Art Beat Conversations 20th Episode!!!!
Thank you to all the participating artists and listeners for your continued support for this project!
The format get's shifted a bit for this celebratory episode marking Art Beat Conversations 20th Episode! Listen in on a conversation from the creators of This Is A Stereotype, an artistic narrative film project about possible causes and effects surrounding Indigenous identity. And as a special bonus for this episode, After the conversation, the podcast will feature the audio from the film.
Here is the conversation with the creators of This Is A Stereotype:
More about the project This Is A Stereotype:
Luger's body of work, Stereotype: Misconceptions of the Native American exhibited at The Museum of Contemporary Native Arts in 2013. This exhibition used sculpture and sound to address several preconceived notions of Native Americans supported by popular culture. At the end of his exhibition, Luger 'let go' of the ceramic boom-box vessels which embodied various Native American stereotypes, destroying them as a form of performance activism.
Luger felt it would be interesting to allow further dialogue through the medium of film, and began to work with McLaughlin and Dunnill on forming an additional body of work that would socially engage the public in an artistic narrative about possible causes and effects surrounding Indigenous identity. After receiving full funding for the project through Kickstarter, This Is A Stereotype has graduated into it's own unique body of work created collectively by Luger, McLaughlin and Dunnill.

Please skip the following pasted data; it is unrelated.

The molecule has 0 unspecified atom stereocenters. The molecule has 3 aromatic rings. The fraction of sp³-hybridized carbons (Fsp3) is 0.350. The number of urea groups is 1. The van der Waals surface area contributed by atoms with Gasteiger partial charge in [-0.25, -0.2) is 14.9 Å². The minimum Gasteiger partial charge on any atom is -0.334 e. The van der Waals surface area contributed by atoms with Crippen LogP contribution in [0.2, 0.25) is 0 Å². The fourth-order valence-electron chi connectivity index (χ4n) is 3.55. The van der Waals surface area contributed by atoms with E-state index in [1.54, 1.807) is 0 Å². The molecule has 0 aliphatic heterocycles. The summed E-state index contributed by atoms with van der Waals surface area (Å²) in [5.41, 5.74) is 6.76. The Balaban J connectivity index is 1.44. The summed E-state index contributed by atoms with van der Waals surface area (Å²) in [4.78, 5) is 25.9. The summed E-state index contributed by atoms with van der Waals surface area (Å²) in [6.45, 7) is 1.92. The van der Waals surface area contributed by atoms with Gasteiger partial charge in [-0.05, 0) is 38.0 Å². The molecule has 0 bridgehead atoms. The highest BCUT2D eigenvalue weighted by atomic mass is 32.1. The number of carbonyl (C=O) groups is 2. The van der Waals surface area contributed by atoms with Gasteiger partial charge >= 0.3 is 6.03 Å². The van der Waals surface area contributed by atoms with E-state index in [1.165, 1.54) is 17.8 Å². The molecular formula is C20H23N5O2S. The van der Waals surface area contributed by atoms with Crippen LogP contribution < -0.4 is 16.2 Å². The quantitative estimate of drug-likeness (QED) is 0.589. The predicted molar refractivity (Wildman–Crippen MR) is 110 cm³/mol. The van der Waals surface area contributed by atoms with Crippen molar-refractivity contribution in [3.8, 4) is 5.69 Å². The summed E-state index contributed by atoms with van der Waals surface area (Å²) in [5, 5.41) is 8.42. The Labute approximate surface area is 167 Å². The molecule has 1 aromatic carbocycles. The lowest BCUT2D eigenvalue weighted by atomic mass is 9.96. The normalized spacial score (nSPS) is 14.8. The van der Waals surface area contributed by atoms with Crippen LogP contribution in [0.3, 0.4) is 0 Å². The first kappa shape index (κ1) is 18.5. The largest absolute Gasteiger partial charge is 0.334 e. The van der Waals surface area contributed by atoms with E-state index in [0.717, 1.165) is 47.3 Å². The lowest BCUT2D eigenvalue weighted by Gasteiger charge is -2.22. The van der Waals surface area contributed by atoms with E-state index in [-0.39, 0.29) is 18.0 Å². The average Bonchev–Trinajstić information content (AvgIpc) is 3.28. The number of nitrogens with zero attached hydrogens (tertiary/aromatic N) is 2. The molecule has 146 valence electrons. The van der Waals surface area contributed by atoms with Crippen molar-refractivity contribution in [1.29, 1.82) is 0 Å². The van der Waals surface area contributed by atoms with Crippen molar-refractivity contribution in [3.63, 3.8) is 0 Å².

The project is compiled of historical footage sourced from the Archives of the Institute of American Indian Arts "Native American Video Tape Archive, 1976" juxtaposed with imagery and interviews from contemporary artists, scholars and activists from across the United States. This Is A Stereotype invites the viewer to become an active participant in society, thinking critically when making decisions regarding culture and appropriation.
The idea behind the film is to invite the audience to ask their own questions, not to simply understand the information they view about Native identity and stereotypes in this film, but to utilize that information and become active participants in society, thinking critically when making decisions regarding culture and appropriation. We hope to inspire people to seek out their own answers.
Watch the film HERE:
a Special thanks to BAD ART printing who created the limited edition print work for This Is A Stereotype!